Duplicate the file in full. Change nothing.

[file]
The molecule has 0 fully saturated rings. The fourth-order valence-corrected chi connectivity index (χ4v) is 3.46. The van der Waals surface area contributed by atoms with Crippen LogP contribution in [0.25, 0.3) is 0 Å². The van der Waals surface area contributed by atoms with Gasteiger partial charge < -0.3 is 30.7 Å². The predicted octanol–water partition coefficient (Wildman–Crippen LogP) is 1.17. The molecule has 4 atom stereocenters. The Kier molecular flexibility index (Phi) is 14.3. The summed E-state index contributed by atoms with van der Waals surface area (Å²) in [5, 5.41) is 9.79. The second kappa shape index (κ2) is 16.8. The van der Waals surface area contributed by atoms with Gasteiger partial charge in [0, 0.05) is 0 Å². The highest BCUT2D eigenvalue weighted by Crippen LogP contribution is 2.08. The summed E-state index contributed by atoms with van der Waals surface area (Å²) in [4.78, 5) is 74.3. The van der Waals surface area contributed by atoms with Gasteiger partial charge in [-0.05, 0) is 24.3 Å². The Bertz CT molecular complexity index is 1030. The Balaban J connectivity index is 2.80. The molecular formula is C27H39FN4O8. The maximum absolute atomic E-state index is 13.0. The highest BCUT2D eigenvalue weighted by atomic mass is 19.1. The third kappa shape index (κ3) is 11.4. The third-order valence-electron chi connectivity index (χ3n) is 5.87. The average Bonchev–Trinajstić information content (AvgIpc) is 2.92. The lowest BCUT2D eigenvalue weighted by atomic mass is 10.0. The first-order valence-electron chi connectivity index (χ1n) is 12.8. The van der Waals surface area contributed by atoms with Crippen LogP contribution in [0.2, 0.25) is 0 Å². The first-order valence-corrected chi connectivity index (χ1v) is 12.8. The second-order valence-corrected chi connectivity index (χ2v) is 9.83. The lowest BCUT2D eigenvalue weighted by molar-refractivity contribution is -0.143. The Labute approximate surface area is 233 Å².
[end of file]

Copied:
The molecule has 0 fully saturated rings. The fourth-order valence-corrected chi connectivity index (χ4v) is 3.46. The van der Waals surface area contributed by atoms with Crippen LogP contribution in [0.25, 0.3) is 0 Å². The van der Waals surface area contributed by atoms with Gasteiger partial charge < -0.3 is 30.7 Å². The predicted octanol–water partition coefficient (Wildman–Crippen LogP) is 1.17. The molecule has 4 atom stereocenters. The Kier molecular flexibility index (Phi) is 14.3. The summed E-state index contributed by atoms with van der Waals surface area (Å²) in [5, 5.41) is 9.79. The second kappa shape index (κ2) is 16.8. The van der Waals surface area contributed by atoms with Gasteiger partial charge in [0, 0.05) is 0 Å². The highest BCUT2D eigenvalue weighted by Crippen LogP contribution is 2.08. The summed E-state index contributed by atoms with van der Waals surface area (Å²) in [4.78, 5) is 74.3. The van der Waals surface area contributed by atoms with Gasteiger partial charge in [-0.05, 0) is 24.3 Å². The Bertz CT molecular complexity index is 1030. The Balaban J connectivity index is 2.80. The molecular formula is C27H39FN4O8. The maximum absolute atomic E-state index is 13.0. The highest BCUT2D eigenvalue weighted by atomic mass is 19.1. The third kappa shape index (κ3) is 11.4. The third-order valence-electron chi connectivity index (χ3n) is 5.87. The average Bonchev–Trinajstić information content (AvgIpc) is 2.92. The lowest BCUT2D eigenvalue weighted by atomic mass is 10.0. The first-order valence-electron chi connectivity index (χ1n) is 12.8. The van der Waals surface area contributed by atoms with Crippen LogP contribution in [0.2, 0.25) is 0 Å². The first-order valence-corrected chi connectivity index (χ1v) is 12.8. The second-order valence-corrected chi connectivity index (χ2v) is 9.83. The lowest BCUT2D eigenvalue weighted by molar-refractivity contribution is -0.143. The Labute approximate surface area is 233 Å².